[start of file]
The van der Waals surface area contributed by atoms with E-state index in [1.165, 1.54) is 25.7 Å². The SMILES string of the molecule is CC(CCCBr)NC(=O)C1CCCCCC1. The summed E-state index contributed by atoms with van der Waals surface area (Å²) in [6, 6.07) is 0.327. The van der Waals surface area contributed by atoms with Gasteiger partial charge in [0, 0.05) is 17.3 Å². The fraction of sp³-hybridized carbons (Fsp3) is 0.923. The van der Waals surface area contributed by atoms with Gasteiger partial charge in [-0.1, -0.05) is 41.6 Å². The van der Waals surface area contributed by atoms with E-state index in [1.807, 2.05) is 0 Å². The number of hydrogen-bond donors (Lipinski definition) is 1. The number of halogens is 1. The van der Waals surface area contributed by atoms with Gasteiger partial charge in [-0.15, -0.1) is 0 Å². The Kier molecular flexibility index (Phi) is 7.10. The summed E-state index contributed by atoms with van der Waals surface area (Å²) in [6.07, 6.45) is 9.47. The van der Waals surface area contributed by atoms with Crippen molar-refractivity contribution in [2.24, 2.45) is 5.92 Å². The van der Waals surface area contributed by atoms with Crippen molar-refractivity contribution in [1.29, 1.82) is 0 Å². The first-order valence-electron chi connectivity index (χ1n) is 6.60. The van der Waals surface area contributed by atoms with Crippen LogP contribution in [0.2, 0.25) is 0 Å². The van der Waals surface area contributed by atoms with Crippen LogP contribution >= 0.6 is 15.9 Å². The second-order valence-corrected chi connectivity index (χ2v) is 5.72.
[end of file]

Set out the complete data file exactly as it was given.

The van der Waals surface area contributed by atoms with E-state index in [1.165, 1.54) is 25.7 Å². The SMILES string of the molecule is CC(CCCBr)NC(=O)C1CCCCCC1. The summed E-state index contributed by atoms with van der Waals surface area (Å²) in [6, 6.07) is 0.327. The van der Waals surface area contributed by atoms with Gasteiger partial charge in [0, 0.05) is 17.3 Å². The fraction of sp³-hybridized carbons (Fsp3) is 0.923. The van der Waals surface area contributed by atoms with Gasteiger partial charge in [-0.1, -0.05) is 41.6 Å². The van der Waals surface area contributed by atoms with E-state index in [1.807, 2.05) is 0 Å². The number of hydrogen-bond donors (Lipinski definition) is 1. The number of halogens is 1. The van der Waals surface area contributed by atoms with Gasteiger partial charge in [-0.15, -0.1) is 0 Å². The Kier molecular flexibility index (Phi) is 7.10. The summed E-state index contributed by atoms with van der Waals surface area (Å²) in [6.07, 6.45) is 9.47. The van der Waals surface area contributed by atoms with Crippen molar-refractivity contribution in [2.24, 2.45) is 5.92 Å². The van der Waals surface area contributed by atoms with Crippen molar-refractivity contribution in [1.29, 1.82) is 0 Å². The first-order valence-electron chi connectivity index (χ1n) is 6.60. The van der Waals surface area contributed by atoms with Crippen LogP contribution in [0.2, 0.25) is 0 Å². The van der Waals surface area contributed by atoms with Crippen LogP contribution >= 0.6 is 15.9 Å². The second-order valence-corrected chi connectivity index (χ2v) is 5.72.